Can dust receive its due? At times, Amato sounds like a 1960s Marvel Comics supervillain in exile, dreaming of glory and revenge. He laments that "dust as an element cannot claim the glory of light, the subtlety of air, the solidity of earth, or the vitality of water, even though it envelops galaxies, circles planets, and hides in the bedrooms of kings and queens." Elsewhere, however, Amato resembles an enlightened member of the hygiene police. He applauds a nineteenth-century Parisian law that required wastewater to go into sewers ("tout à l'égout!" replaced "tout à la rue!"). This is Laporte's turf, but Amato is not on Laporte's side. Amato likes dust, but he likes sanitation too. "The good depends more on pumps and pipes than on moral preaching," he writes. Although he laments the contemporary neglect of dust, Amato is just as sorry that we no longer regard as heroes the sanitarians, hygienists, and "legions of others who once fought dust with the full accolades of an era that took itself to be locked in a life-and-death struggle against it." Rarely has a historian been so frank about his love-hate relationship to his subject.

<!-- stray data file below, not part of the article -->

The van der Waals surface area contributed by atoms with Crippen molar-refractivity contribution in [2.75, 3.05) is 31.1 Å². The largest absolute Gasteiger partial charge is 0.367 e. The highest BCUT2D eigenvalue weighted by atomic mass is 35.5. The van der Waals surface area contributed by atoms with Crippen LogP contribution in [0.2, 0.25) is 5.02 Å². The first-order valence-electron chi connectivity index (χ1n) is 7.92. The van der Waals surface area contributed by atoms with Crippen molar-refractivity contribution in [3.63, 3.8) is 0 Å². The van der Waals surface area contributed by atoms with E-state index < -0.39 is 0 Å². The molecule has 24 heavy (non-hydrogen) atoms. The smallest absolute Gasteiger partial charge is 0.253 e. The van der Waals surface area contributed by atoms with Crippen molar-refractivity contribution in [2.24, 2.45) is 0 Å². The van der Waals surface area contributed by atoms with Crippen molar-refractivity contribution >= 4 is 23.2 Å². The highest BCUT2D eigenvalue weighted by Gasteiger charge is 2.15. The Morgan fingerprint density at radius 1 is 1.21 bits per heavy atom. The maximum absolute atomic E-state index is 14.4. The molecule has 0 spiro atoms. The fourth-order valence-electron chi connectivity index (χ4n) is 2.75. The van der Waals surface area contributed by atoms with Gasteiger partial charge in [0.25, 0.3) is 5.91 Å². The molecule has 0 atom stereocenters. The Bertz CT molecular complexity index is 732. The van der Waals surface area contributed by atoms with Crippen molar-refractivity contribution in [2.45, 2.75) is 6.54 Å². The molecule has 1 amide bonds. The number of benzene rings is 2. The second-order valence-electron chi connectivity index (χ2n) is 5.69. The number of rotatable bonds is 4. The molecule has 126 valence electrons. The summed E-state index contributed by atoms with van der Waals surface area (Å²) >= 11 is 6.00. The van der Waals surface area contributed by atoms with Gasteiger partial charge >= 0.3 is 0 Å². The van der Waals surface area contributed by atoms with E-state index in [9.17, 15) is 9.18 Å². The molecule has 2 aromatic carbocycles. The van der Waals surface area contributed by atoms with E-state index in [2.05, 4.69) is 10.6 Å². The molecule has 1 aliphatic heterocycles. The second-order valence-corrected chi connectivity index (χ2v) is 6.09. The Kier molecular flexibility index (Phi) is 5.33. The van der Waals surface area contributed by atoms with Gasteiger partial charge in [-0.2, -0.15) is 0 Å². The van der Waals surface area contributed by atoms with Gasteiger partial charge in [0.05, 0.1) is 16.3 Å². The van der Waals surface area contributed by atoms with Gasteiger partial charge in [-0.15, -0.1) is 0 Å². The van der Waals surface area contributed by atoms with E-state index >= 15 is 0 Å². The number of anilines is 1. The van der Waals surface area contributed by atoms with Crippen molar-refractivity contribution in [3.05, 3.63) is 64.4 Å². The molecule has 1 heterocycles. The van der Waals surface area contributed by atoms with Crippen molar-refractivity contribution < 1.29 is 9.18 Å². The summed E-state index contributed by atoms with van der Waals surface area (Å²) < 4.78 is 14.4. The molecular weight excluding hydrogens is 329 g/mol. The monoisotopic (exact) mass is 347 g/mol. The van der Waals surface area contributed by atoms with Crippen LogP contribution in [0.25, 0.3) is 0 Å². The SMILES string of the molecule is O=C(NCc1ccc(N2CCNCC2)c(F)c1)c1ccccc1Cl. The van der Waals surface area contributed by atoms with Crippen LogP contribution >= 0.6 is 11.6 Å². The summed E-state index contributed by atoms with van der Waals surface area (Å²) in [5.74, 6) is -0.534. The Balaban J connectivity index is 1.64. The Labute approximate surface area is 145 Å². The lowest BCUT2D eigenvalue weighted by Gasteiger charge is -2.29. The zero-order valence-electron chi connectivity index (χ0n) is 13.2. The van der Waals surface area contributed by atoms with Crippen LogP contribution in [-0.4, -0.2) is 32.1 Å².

It's more common for commentators on detritus to take sides. After the Brooklyn Museum of Art displayed a controversial painting of the Virgin Mary that featured elephant dung, New York City mayor Rudy Giuliani stated, "I would ask people to step back and think about civilization. Civilization has been about trying to find the right place to put excrement." The historians of dust and shit couldn't have said it any better.
Joshua Glenn is the editor of Hermenaut: The Digest of Heady Philosophy